Henry Helm Clayton, age 24, arrived in 1886 to replace Gerrish. Clayton was already interested in clouds and soon started recording their amount and type each hour. He was also interested in forecasting and modifying the Signal Service forecasts that Rotch had arranged to receive by telephone and transmit by means of “Weather Flags” from the top of the tower. A year later, Clayton brought Sterling P. Fergusson, age 19, to the hill. Fergusson was a mechanical genius and soon had the instrument problems under control. Under the guidance of Rotch, Clayton and Fergusson made an excellent team. By 1890, the first detailed cloud statistics in America were being accumulated. These observations provided the first basic climatology of cloud type, height and velocity in the Western Hemisphere.
In July 1894, William Eddy, a New York journalist, came to Blue Hill to show how his kites could lift instruments. On 4 August 1894, a series of five Malay kites make by Eddy lifted a special light-weight thermograph constructed by Fergusson to a height of 1,400 feet above the ground at Blue Hill. This marked the beginning of worldwide soundings of pressure, temperature, humidity and sometimes wind speed. Thereafter, the work advanced rapidly, reaching a peak of activity in 1896, when 86 soundings were made. A maximum height of 15,793 feet above sea level was reached in 1900. Some flights were made by alternately reeling in and out to sound vertically for periods of 24 or 36 hours, thus sampling upper air changes with time. Other flights were made near thunderstorms, and in rain and snowstorms. The work was extremely arduous, especially when breakaways occurred, which required a search for the kites and meteorograph and for retrieval of long lengths of brass piano wire used to fly the kites. One near disastrous flight saw a significant electric charge come down the kite wire and shock several kite attendants.
Rotch improved the Observatory structure three times. In 1889 the east wing was added to make a library and fireproof vault upstairs, with a shop and bedroom below. In 1902, the west wing and bedrooms were added. This housed the “new” library with an arched, Guastavino tiled ceiling upstairs and storage for kites downstairs. Also added to the room in the corners just below the ceiling were eight bas-reliefs representing the allegorical figures of the winds that were on the 1st century B.C. Tower of the Winds in Athens, Greece (“Zephyros” or zephyr, the west wind, is depicted at right). In 1908, the original two-story stone tower was torn down and replaced by the present three-story concrete tower, which was one of the earliest steel-reinforced concrete structures erected in this country. A stone wall and a gated, iron fence were added around the building in 1905.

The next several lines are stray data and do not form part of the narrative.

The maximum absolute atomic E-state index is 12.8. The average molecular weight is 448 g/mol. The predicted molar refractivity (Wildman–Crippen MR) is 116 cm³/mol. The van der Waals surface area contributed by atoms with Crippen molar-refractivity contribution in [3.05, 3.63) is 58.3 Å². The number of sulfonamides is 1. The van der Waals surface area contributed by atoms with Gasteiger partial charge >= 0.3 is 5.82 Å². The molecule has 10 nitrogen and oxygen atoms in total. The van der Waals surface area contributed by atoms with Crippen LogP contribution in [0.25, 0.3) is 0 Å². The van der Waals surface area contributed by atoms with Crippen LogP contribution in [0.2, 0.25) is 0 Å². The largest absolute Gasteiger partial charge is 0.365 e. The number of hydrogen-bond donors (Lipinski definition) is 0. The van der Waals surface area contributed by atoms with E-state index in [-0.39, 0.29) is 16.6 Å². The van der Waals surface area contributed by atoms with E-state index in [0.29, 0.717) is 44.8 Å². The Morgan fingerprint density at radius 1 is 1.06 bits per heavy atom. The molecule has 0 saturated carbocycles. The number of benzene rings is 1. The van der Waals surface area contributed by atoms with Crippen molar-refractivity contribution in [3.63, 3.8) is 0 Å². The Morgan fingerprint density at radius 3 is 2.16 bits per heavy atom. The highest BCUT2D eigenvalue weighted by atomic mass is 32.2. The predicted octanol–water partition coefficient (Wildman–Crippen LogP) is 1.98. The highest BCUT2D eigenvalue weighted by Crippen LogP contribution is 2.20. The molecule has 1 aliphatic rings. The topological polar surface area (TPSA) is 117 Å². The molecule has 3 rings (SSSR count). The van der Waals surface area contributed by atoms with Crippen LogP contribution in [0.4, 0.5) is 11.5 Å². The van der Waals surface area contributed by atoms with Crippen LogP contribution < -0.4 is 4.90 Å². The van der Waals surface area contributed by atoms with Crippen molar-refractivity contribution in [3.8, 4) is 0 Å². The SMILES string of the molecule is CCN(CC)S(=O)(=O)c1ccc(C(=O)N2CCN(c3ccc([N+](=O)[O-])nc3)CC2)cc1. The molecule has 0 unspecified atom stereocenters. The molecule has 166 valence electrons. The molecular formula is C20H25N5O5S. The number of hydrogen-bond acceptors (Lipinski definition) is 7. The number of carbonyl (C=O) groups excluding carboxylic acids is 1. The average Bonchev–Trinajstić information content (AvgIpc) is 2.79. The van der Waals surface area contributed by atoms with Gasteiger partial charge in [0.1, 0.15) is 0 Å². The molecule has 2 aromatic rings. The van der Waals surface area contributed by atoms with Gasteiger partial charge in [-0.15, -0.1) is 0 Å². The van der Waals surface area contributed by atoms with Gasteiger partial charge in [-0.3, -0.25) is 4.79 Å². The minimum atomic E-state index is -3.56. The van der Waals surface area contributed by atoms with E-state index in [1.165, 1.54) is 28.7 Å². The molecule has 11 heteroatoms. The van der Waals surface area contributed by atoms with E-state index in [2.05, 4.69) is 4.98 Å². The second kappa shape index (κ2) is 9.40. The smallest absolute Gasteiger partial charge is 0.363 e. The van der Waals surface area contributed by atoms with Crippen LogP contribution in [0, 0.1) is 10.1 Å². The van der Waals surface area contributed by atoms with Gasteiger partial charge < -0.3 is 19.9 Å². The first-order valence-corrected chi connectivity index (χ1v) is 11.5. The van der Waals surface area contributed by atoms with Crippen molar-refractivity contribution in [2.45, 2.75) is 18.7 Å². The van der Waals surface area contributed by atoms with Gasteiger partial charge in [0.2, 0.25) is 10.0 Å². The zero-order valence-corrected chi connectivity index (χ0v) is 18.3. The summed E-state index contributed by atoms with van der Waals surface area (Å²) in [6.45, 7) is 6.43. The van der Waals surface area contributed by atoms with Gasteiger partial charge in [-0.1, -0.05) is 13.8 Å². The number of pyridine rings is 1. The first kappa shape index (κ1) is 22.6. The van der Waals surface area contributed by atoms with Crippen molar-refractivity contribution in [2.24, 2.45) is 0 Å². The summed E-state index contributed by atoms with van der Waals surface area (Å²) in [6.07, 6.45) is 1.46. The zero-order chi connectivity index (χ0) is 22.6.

Rotch died suddenly on 7 April 1912 after an undiagnosed, ruptured appendix. Letters of condolence poured in from Europe and America. According to his wishes, the Observatory was bequeathed to Harvard University with $50,000 to be set up in an endowment fund to operate the facility. Six years earlier, Rotch had been named the first Professor of Meteorology at Harvard.
On 1 October 1912, Alexander McAdie was appointed professor of meteorology and Director of the Observatory. He would serve as director for the next 18 years. McAdie was a kind, witty, and articulate man. His personal charm played an important role in raising $170,000 for endowment, an outstanding service to the Observatory. He had a penchant for writing, and while some of his work was purely philosophical, some brilliant reasoning in regard to cloud physics and supercooled water vapor appeared in his writings from time to time.
During the 1930’s through 1950’s, the Observatory became known around the world for its contributions to research and writing in the field of meteorology. This was the period of time when Dr. Charles Franklin Brooks was both Director of the Blue Hill Observatory and Secretary of the American Meteorological Society. Brooks was also a co-founder of the AMS in 1919. Under his leadership, the Observatory was the headquarters of the AMS, and the library grew to an estimated 25,000 volumes. Scores of research projects and studies were conducted and numerous papers were published during this time.
One of the most significant developments occurred during 1935-1936 when balloons were used to carry weather instruments into the upper atmosphere. During this time the first successful radio-meteorograph flight was made, and this pioneered
the development of the radiosonde in the United States.